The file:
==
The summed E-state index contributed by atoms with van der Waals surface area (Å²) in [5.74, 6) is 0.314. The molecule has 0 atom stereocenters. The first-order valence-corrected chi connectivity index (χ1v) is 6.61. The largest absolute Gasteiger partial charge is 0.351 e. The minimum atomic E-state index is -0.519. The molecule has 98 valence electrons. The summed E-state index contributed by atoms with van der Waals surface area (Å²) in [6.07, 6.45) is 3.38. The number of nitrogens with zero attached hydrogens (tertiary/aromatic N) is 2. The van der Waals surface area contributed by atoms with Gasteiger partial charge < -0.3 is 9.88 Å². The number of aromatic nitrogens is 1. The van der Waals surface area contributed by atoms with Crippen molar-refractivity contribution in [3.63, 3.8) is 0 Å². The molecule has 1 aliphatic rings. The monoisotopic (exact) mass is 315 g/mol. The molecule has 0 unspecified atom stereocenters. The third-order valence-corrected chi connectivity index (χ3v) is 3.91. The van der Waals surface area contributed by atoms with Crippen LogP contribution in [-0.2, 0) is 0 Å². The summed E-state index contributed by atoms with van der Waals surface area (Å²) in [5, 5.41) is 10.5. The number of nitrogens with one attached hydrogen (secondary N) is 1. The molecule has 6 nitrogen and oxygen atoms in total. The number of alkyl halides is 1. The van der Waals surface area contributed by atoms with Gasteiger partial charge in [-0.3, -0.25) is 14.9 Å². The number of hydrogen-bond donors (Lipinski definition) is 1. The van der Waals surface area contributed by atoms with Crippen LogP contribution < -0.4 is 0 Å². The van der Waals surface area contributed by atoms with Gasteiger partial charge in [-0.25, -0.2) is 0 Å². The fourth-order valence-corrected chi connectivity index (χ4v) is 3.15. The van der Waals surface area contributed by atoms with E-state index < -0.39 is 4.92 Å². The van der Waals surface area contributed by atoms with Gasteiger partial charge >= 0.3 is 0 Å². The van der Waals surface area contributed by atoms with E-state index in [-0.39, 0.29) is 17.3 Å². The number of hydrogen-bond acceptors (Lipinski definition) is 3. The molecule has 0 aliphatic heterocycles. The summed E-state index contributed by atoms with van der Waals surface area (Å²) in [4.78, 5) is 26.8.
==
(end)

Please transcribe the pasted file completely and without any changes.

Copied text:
The summed E-state index contributed by atoms with van der Waals surface area (Å²) in [5.74, 6) is 0.314. The molecule has 0 atom stereocenters. The first-order valence-corrected chi connectivity index (χ1v) is 6.61. The largest absolute Gasteiger partial charge is 0.351 e. The minimum atomic E-state index is -0.519. The molecule has 98 valence electrons. The summed E-state index contributed by atoms with van der Waals surface area (Å²) in [6.07, 6.45) is 3.38. The number of nitrogens with zero attached hydrogens (tertiary/aromatic N) is 2. The van der Waals surface area contributed by atoms with Gasteiger partial charge < -0.3 is 9.88 Å². The number of aromatic nitrogens is 1. The van der Waals surface area contributed by atoms with Crippen molar-refractivity contribution in [3.63, 3.8) is 0 Å². The molecule has 1 aliphatic rings. The monoisotopic (exact) mass is 315 g/mol. The molecule has 0 unspecified atom stereocenters. The third-order valence-corrected chi connectivity index (χ3v) is 3.91. The van der Waals surface area contributed by atoms with Crippen LogP contribution in [-0.2, 0) is 0 Å². The summed E-state index contributed by atoms with van der Waals surface area (Å²) in [5, 5.41) is 10.5. The number of nitrogens with one attached hydrogen (secondary N) is 1. The molecule has 6 nitrogen and oxygen atoms in total. The number of alkyl halides is 1. The van der Waals surface area contributed by atoms with Gasteiger partial charge in [-0.3, -0.25) is 14.9 Å². The number of hydrogen-bond donors (Lipinski definition) is 1. The van der Waals surface area contributed by atoms with Crippen LogP contribution < -0.4 is 0 Å². The van der Waals surface area contributed by atoms with Gasteiger partial charge in [-0.25, -0.2) is 0 Å². The fourth-order valence-corrected chi connectivity index (χ4v) is 3.15. The van der Waals surface area contributed by atoms with E-state index < -0.39 is 4.92 Å². The van der Waals surface area contributed by atoms with Gasteiger partial charge >= 0.3 is 0 Å². The van der Waals surface area contributed by atoms with E-state index in [-0.39, 0.29) is 17.3 Å². The number of hydrogen-bond acceptors (Lipinski definition) is 3. The molecule has 0 aliphatic heterocycles. The summed E-state index contributed by atoms with van der Waals surface area (Å²) in [4.78, 5) is 26.8.